NJ Among Four States to File Cease and Desist Orders Against Online Entity “Slotie”
TRENTON – Attorney General Matthew J. Platkin announced that the NJ Bureau of Securities (“Bureau”) took action today to halt an online entity purportedly operating from the country of Georgia from offering unregistered securities in the form of non-fungible tokens (NFTs) tied to an online slots game and the metaverse.
In a Cease and Desist Order issued today, the Bureau directed online entity “Slotie” to immediately stop violating New Jersey’s securities laws and cease and desist from offering NFTs purported to raise capital relating to online gaming and a metaverse.
The Bureau issued the enforcement action in coordination with the Alabama Securities Commission, the Kentucky Department of Financial Institutions, and the Texas State Securities Board.
The offerings, called “Slotie NFTs” and “Slotie Junior NFTs” (collectively “Slotie NFTs”) purportedly provide investors the right to passively share revenues from an online slots game distributed to third-party casinos and the right to passively share in the profits.
The Bureau found that Slotie NFTs are securities and are not registered with the Bureau, as required by law.
The Bureau also found that Slotie is offering the unregistered securities while fraudulently concealing material information from investors, including Slotie’s assets and liabilities, its anticipated use of capital, and key risks tied to NFTs and metaverses.
The action against Slotie is the latest taken by the Bureau to safeguard investors from securities fraud tied to new technologies.
“As interest in digital assets grows, unfortunately so do opportunities for scammers,” said Attorney General Platkin. “We are vigilantly monitoring the online offerings of new financial products to identify and put a stop to fraudulent schemes targeting investors eager to jump into a hot new market.”
“Anyone selling securities in New Jersey must comply with New Jersey’s Securities Laws and those operating in the metaverse are no exception,” said Cari Fais. “We will not allow online entities to skirt the laws and regulations in place to protect investors from online schemes that promise big returns but in reality serve only to unlawfully enrich internet con-artists.”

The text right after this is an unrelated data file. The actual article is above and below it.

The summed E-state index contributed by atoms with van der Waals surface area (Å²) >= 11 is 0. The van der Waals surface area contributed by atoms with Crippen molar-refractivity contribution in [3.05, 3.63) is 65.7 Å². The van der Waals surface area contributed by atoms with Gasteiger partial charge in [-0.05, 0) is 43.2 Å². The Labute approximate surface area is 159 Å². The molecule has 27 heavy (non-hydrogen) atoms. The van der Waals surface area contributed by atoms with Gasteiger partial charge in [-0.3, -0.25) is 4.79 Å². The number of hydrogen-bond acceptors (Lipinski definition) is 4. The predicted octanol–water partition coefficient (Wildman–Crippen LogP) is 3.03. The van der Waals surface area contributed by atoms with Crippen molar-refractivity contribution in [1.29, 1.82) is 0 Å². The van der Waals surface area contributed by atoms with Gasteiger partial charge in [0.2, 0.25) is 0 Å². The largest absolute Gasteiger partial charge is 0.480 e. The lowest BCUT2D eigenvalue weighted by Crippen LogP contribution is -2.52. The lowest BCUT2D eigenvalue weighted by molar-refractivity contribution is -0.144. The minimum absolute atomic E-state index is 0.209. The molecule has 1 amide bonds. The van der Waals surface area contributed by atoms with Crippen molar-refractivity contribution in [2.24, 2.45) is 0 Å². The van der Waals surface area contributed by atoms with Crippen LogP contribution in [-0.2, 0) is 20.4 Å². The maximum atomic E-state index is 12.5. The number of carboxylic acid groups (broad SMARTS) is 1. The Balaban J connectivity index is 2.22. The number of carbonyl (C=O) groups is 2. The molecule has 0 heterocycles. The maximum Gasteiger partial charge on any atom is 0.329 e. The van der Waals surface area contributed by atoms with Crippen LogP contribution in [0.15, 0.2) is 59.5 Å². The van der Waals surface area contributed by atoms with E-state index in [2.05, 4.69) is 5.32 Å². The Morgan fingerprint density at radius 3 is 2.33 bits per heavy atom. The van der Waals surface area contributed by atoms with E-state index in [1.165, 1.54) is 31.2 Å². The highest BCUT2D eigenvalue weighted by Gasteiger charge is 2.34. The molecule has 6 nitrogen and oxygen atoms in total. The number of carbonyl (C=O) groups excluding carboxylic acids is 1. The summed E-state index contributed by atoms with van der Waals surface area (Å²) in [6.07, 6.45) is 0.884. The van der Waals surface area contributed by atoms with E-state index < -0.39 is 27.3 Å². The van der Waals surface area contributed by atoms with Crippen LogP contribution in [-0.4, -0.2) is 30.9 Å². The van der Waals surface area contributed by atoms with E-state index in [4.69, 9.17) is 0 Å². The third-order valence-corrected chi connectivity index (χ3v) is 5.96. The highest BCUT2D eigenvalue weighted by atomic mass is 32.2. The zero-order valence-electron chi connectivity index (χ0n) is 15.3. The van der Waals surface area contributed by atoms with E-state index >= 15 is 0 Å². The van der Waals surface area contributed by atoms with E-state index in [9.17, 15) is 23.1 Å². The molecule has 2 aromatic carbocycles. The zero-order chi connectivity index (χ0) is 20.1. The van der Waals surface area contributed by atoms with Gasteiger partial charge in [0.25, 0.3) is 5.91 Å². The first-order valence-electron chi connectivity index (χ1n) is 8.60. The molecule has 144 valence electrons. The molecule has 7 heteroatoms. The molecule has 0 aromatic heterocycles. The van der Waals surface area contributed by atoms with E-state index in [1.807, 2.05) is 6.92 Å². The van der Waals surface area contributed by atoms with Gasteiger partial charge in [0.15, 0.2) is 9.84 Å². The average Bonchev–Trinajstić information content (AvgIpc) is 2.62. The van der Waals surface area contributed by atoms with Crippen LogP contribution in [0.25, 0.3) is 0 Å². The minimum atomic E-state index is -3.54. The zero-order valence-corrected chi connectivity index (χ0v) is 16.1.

The Bureau found that Slotie is engaging in fraud in connection with the offer of securities that includes:
- Misrepresenting that 10,000 Slotie NFTs sold out in under 5 minutes, and 5,000 Slotie Junior NFTs sold out in under 2 minutes. There is no evidence on the blockchain to support these claims.
- Failing to disclose its assets, liabilities, revenue, and other financial information germane to its operations.
- Failing to disclose material facts relating to Slotie’s location and contact information, such as a physical office address, telephone number, and email address.
“The Bureau is working diligently to safeguard New Jerseyans from fraud and deceit in online investment offerings and we urge investors to help protect themselves by looking past the hype and high return promises and approach new investment products with caution,” said Acting Bureau Chief Amy G. Kopleton. “It is important to know the risks associated with unregistered securities such as the Slotie NFTs. Moreover, major warning bells should go off any time an investment product is being offered by an online entity that fails to disclose even the most basic information required by law—such as who they are or what they intend to do with investors’ money.”
The Bureau’s investigation was handled by Investigator Delfin Rodriguez.